Textile recycling is however still in its infancy. For many years, hardly any recycling has taken place in this field, fabrics have to be carefully sorted or separated and are often not pure enough to stand up to plastics made from primary resources. Strictly speaking, the search for technologies that are effective in practice has therefore only just begun. Part of it are Head of R&D Functional Technologies, Peter Hostyn, and Recycling Manager Ruben Demets. They want to find the best way to feed textile waste into production.

"Thermomechanical recycling is currently the most promising for pure post-production polyester waste fractions," says Ruben Demets. In this process, waste materials are first mechanically shredded, then melted and processed into new products. Compared to the use of virgin PET, BekaertDeslee can reduce greenhouse gas emissions by around 50% in the production of new yarns. "Another interesting option for us is chemical recycling," says Peter Hostyn. "This technology is still at an early stage, but a lot of research and development is currently being carried out." The special feature: plastic polymer chains can be broken down into their basic building blocks and can in turn be used to produce new plastics. Compared to the thermomechanical process, this recycling method places lower demands on the quality of the source material. In addition, far more recycling cycles are possible without deteriorating the quality of the recycled PET. But apart from the difficulty of finding the right technology, there is another challenge: economic efficiency. "For us, more sustainable products have to be at least as competitive as conventionally produced ones,“ Hostyn emphasizes.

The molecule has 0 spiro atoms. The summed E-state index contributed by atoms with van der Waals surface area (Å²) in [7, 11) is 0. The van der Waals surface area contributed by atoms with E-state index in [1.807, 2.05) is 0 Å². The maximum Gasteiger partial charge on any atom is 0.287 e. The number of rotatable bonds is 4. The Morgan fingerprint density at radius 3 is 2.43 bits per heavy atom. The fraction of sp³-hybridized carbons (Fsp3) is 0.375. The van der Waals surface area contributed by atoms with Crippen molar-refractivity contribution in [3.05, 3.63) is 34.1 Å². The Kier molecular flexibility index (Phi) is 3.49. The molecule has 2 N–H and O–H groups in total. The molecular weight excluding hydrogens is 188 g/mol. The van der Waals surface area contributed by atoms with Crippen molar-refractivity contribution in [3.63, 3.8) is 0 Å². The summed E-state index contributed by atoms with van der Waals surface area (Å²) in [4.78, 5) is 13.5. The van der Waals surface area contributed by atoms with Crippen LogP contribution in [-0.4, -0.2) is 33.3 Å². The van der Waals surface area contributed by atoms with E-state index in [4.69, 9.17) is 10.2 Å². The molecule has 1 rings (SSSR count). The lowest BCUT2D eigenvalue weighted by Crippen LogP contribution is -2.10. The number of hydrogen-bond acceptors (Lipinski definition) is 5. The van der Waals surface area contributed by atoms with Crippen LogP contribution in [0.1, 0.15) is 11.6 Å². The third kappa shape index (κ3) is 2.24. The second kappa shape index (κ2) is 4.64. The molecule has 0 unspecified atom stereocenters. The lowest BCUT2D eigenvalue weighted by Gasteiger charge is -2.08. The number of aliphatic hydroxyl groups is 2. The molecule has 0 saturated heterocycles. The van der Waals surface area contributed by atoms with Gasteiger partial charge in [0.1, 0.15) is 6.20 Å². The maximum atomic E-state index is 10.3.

QR/RFID labels to increase transparency

It is not only modern and innovative recycling processes that can help use textiles more sustainably. There also needs to be better interaction between product design, manufacturing, consumers and waste management companies – especially when it comes to mattresses. To achieve this, BekaertDeslee goes beyond its own production processes and is committed to the Transparent Circularity initiative. After all, to be truly recyclable, a mattress must be designed to be broken down into its individual parts at the end of its life. A QR or RFID label can also help with this, explains Ruben Demets. "The label works like a digital product ID and contains information about which materials and chemicals were used in the production process. This allows the components of the mattress to be recycled as efficiently as possible at the end of its life cycle." That is why the EU will also make digital product passports mandatory for mattresses by 2027. BekaertDeslee already has a solution for QR/RFID labeling; inviting its customers to participate and cooperate towards transparent circularity.

No longer a "nice to have", but an economic advantage

The declared goal of a circular textile economy cannot be achieved overnight. But there are just as many levers as there are promising technologies that are already found in market-ready products. Public initiatives have prompted the industry to rethink, especially in Europe. However, the biggest driver is likely to be the entrepreneurial insight that recycling is more than just fulfilling the law or a "nice to have."